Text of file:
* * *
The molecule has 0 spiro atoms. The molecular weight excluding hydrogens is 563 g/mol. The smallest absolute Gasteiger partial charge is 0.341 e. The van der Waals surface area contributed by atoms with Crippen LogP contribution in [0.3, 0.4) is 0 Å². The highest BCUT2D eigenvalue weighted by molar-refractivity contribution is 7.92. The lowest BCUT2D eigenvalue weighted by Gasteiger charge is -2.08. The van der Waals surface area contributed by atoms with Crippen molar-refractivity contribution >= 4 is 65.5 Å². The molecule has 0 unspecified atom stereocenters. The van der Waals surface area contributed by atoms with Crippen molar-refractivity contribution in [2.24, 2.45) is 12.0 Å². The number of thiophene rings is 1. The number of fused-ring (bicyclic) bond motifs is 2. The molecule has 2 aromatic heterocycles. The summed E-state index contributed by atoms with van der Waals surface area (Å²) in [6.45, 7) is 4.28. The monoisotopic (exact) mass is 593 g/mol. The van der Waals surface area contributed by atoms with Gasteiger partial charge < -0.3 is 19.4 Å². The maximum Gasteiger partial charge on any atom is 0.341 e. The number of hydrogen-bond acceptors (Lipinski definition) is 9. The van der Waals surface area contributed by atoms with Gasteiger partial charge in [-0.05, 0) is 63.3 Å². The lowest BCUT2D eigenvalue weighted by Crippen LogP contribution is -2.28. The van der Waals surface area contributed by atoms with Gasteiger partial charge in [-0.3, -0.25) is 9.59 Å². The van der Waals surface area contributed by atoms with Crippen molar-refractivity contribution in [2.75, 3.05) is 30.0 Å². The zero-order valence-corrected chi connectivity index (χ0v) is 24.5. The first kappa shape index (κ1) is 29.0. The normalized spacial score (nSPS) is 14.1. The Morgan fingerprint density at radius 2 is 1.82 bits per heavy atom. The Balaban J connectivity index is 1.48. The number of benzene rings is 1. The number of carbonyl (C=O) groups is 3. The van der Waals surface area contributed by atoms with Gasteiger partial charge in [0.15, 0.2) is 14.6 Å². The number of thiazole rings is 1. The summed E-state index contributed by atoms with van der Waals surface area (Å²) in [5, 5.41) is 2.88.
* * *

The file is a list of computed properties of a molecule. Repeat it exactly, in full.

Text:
The molecule has 0 spiro atoms. The molecular weight excluding hydrogens is 563 g/mol. The smallest absolute Gasteiger partial charge is 0.341 e. The van der Waals surface area contributed by atoms with Crippen LogP contribution in [0.3, 0.4) is 0 Å². The highest BCUT2D eigenvalue weighted by molar-refractivity contribution is 7.92. The lowest BCUT2D eigenvalue weighted by Gasteiger charge is -2.08. The van der Waals surface area contributed by atoms with Crippen molar-refractivity contribution >= 4 is 65.5 Å². The molecule has 0 unspecified atom stereocenters. The van der Waals surface area contributed by atoms with Crippen molar-refractivity contribution in [2.24, 2.45) is 12.0 Å². The number of thiophene rings is 1. The number of fused-ring (bicyclic) bond motifs is 2. The molecule has 2 aromatic heterocycles. The summed E-state index contributed by atoms with van der Waals surface area (Å²) in [6.45, 7) is 4.28. The monoisotopic (exact) mass is 593 g/mol. The van der Waals surface area contributed by atoms with Gasteiger partial charge < -0.3 is 19.4 Å². The maximum Gasteiger partial charge on any atom is 0.341 e. The number of hydrogen-bond acceptors (Lipinski definition) is 9. The van der Waals surface area contributed by atoms with Gasteiger partial charge in [-0.05, 0) is 63.3 Å². The lowest BCUT2D eigenvalue weighted by Crippen LogP contribution is -2.28. The van der Waals surface area contributed by atoms with Gasteiger partial charge in [-0.3, -0.25) is 9.59 Å². The van der Waals surface area contributed by atoms with Crippen molar-refractivity contribution in [2.75, 3.05) is 30.0 Å². The zero-order valence-corrected chi connectivity index (χ0v) is 24.5. The first kappa shape index (κ1) is 29.0. The normalized spacial score (nSPS) is 14.1. The Morgan fingerprint density at radius 2 is 1.82 bits per heavy atom. The Balaban J connectivity index is 1.48. The number of benzene rings is 1. The number of carbonyl (C=O) groups is 3. The van der Waals surface area contributed by atoms with Gasteiger partial charge in [0.15, 0.2) is 14.6 Å². The number of thiazole rings is 1. The summed E-state index contributed by atoms with van der Waals surface area (Å²) in [5, 5.41) is 2.88.